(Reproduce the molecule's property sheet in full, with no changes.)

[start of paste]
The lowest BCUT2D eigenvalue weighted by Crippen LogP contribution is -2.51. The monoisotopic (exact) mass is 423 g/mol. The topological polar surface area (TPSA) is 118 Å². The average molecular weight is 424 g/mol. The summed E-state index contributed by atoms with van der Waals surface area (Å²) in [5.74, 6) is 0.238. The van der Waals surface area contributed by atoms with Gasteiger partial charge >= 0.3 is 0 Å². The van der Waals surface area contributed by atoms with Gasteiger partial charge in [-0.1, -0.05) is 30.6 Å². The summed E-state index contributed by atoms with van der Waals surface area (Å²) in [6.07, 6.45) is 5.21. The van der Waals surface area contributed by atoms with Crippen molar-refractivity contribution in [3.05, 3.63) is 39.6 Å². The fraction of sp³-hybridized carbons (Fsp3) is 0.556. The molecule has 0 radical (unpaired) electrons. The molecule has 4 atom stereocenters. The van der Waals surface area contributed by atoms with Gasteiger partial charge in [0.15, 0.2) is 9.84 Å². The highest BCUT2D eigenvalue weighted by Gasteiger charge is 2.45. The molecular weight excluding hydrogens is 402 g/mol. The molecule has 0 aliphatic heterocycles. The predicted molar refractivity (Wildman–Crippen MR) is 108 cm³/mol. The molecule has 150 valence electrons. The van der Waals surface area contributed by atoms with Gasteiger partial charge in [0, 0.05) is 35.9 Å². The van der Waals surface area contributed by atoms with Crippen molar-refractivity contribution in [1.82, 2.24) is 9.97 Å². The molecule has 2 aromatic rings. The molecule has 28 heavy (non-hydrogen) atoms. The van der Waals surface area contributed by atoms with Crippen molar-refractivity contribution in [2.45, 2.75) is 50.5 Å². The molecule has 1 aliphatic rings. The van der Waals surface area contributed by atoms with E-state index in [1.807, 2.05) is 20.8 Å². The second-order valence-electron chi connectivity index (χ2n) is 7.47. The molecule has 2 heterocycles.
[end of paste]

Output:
The lowest BCUT2D eigenvalue weighted by Crippen LogP contribution is -2.51. The monoisotopic (exact) mass is 423 g/mol. The topological polar surface area (TPSA) is 118 Å². The average molecular weight is 424 g/mol. The summed E-state index contributed by atoms with van der Waals surface area (Å²) in [5.74, 6) is 0.238. The van der Waals surface area contributed by atoms with Gasteiger partial charge >= 0.3 is 0 Å². The van der Waals surface area contributed by atoms with Gasteiger partial charge in [-0.1, -0.05) is 30.6 Å². The summed E-state index contributed by atoms with van der Waals surface area (Å²) in [6.07, 6.45) is 5.21. The van der Waals surface area contributed by atoms with Crippen molar-refractivity contribution in [3.05, 3.63) is 39.6 Å². The fraction of sp³-hybridized carbons (Fsp3) is 0.556. The molecule has 0 radical (unpaired) electrons. The molecule has 4 atom stereocenters. The van der Waals surface area contributed by atoms with Gasteiger partial charge in [0.15, 0.2) is 9.84 Å². The highest BCUT2D eigenvalue weighted by Gasteiger charge is 2.45. The molecular weight excluding hydrogens is 402 g/mol. The molecule has 0 aliphatic heterocycles. The predicted molar refractivity (Wildman–Crippen MR) is 108 cm³/mol. The molecule has 150 valence electrons. The van der Waals surface area contributed by atoms with Gasteiger partial charge in [0, 0.05) is 35.9 Å². The van der Waals surface area contributed by atoms with Crippen molar-refractivity contribution in [1.82, 2.24) is 9.97 Å². The molecule has 2 aromatic rings. The molecule has 28 heavy (non-hydrogen) atoms. The van der Waals surface area contributed by atoms with Crippen molar-refractivity contribution in [2.45, 2.75) is 50.5 Å². The molecule has 1 aliphatic rings. The van der Waals surface area contributed by atoms with E-state index in [1.807, 2.05) is 20.8 Å². The second-order valence-electron chi connectivity index (χ2n) is 7.47. The molecule has 2 heterocycles.